Recommended: Meet the creative studio using tech for social good
“Right now, tech is used by the wrong people for the wrong reasons. The tools themselves are not the problem, it’s how people make and use them,” says Ricebox founder Maria Than, 25. Composed of a team of four, Maria alongside Anna Tsuda, Bristy Azmi, and Safiya Ahmed, the studio relies on creative tech to drive change, whether the topic is period poverty or climate emergency. What binds each project is that they raise questions about how to encourage activism through immersive design and what it means to embrace the boundless potential of digital storytelling.
“We see each project as a grain of rice – a creative seed we plant in people’s minds to make them think differently about something,” Maria says, referring to TechBox, a series of Augmented Reality (AR) workshops the team delivers to universities across the UK. Unlike Virtual Reality (VR), which only exists artificially, AR fuses physical and online life. Think QR codes, Instagram filters and Pokémon Go. So, when Ricebox returned to their former campus to teach AR to BA Graphic Design at Camberwell UAL, they encouraged students to embrace such technology through the lens of activism.
Inspired by the backlash following Kacey Musgraves’ sexualisation of the Vietnamese costume áo dài, one group built a filter challenging cultural appropriation. Upon scanning a photo of the singer, the user is presented with a 3-D model wearing a traditional áo dài, complete with instructions on how and when to wear it. In the same session, another group aimed to break down language barriers by creating a translation tool that can scan objects and produce 3-D animations, instead of spoken and written words. Other themes that came up included fast fashion, misinformation and accessibility.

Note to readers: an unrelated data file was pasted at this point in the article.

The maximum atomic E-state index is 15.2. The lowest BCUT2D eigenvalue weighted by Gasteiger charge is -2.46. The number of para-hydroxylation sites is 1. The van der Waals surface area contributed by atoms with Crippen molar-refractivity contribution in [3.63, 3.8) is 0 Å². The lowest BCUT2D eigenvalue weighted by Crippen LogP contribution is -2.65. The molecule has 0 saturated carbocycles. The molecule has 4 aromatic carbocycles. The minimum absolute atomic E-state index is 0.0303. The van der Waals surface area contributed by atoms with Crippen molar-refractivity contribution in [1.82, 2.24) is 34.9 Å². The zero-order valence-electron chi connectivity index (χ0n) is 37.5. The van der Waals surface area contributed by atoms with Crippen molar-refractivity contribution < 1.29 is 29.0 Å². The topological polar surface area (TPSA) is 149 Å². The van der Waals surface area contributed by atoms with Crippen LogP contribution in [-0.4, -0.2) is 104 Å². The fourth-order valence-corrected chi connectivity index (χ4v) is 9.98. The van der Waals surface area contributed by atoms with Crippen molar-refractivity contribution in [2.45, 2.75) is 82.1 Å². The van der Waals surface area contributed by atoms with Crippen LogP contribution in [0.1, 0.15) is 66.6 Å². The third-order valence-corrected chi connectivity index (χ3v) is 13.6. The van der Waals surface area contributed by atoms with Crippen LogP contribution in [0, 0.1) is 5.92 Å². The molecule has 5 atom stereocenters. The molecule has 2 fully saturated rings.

Maria explains that because TechBox is centred around social issues, it makes sense to prioritise marginalised groups such as first-generation immigrants and POCs. “The whole point is to get their stories out there because they are not at the forefront of mainstream discussions.” She adds that Ricebox is led by a group of Asian women who understand the importance of lowering the barriers of entry to tech education. “Tech equals power. Being able to understand and use tech is a form of privilege because not everyone has access to digital tools in the first place.”
Aside from the educational output, Ricebox takes on internal design projects promoting a greater mission. The most recent being interactive website design for the UK’s first national helpline supporting East and South East Asian victims of hate crimes and racism. Earlier this year, they also developed Instagram filters for period activist Annika Waheed. Each filter represents a different aspect of PMDD to help Annika engage her followers in discussions about the premenstrual syndrome.
“I want us to go back to this idea that technology is supposed to make our lives better,” Maria says, admitting that it is difficult to escape the sense of gloom in the face of rampant profit-chasing and exploitation within the tech industry. “Some circles are hyper-focused on making a quick buck with NFTs and the metaverse. I wish that would change because it boils down these amazing scenes to limited applications of creativity.”
In contrast, Ricebox is determined to showcase the immense potential of tech and what can be achieved when the greater good is the priority. A world beyond Elon Musk’s Twitter mess and “crypto bros” pushing subpar NFTs. “AI, AR and VR are not just funky words, they are real tools for you to wield. It’s not so obscure, it’s for everyone – and it’s becoming more democratic by the second.”